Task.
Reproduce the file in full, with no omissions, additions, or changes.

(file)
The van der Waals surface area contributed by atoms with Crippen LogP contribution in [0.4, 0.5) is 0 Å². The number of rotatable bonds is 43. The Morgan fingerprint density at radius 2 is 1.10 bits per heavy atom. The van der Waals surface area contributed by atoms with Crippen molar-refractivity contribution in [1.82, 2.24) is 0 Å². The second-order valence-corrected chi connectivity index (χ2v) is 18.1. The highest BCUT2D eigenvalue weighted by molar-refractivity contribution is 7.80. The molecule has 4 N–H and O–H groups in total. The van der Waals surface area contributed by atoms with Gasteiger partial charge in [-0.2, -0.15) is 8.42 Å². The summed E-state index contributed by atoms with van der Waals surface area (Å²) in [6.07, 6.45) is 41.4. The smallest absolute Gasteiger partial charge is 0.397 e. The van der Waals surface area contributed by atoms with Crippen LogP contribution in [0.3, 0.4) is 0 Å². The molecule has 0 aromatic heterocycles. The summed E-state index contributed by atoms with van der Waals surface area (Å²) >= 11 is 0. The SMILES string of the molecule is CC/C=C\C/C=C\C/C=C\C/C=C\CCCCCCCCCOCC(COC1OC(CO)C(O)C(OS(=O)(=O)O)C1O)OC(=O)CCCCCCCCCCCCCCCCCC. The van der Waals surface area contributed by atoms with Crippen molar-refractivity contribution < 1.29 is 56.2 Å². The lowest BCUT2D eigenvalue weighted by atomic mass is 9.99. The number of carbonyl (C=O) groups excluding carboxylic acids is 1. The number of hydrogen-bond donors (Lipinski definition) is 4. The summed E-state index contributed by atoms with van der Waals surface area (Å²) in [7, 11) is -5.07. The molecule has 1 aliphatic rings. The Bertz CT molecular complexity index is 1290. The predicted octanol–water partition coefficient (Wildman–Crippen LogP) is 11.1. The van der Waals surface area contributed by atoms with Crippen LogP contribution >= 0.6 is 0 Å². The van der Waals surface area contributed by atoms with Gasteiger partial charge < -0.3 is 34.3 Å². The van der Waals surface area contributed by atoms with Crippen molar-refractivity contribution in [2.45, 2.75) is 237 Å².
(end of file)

The van der Waals surface area contributed by atoms with Crippen LogP contribution in [0.4, 0.5) is 0 Å². The number of rotatable bonds is 43. The Morgan fingerprint density at radius 2 is 1.10 bits per heavy atom. The van der Waals surface area contributed by atoms with Crippen molar-refractivity contribution in [1.82, 2.24) is 0 Å². The second-order valence-corrected chi connectivity index (χ2v) is 18.1. The highest BCUT2D eigenvalue weighted by molar-refractivity contribution is 7.80. The molecule has 4 N–H and O–H groups in total. The van der Waals surface area contributed by atoms with Gasteiger partial charge in [-0.2, -0.15) is 8.42 Å². The summed E-state index contributed by atoms with van der Waals surface area (Å²) in [6.07, 6.45) is 41.4. The smallest absolute Gasteiger partial charge is 0.397 e. The van der Waals surface area contributed by atoms with Crippen LogP contribution in [0.3, 0.4) is 0 Å². The molecule has 0 aromatic heterocycles. The summed E-state index contributed by atoms with van der Waals surface area (Å²) >= 11 is 0. The SMILES string of the molecule is CC/C=C\C/C=C\C/C=C\C/C=C\CCCCCCCCCOCC(COC1OC(CO)C(O)C(OS(=O)(=O)O)C1O)OC(=O)CCCCCCCCCCCCCCCCCC. The van der Waals surface area contributed by atoms with Crippen molar-refractivity contribution < 1.29 is 56.2 Å². The lowest BCUT2D eigenvalue weighted by atomic mass is 9.99. The number of carbonyl (C=O) groups excluding carboxylic acids is 1. The number of hydrogen-bond donors (Lipinski definition) is 4. The summed E-state index contributed by atoms with van der Waals surface area (Å²) in [7, 11) is -5.07. The molecule has 1 aliphatic rings. The Bertz CT molecular complexity index is 1290. The predicted octanol–water partition coefficient (Wildman–Crippen LogP) is 11.1. The van der Waals surface area contributed by atoms with Crippen LogP contribution >= 0.6 is 0 Å². The van der Waals surface area contributed by atoms with Gasteiger partial charge < -0.3 is 34.3 Å². The van der Waals surface area contributed by atoms with Crippen molar-refractivity contribution in [2.45, 2.75) is 237 Å².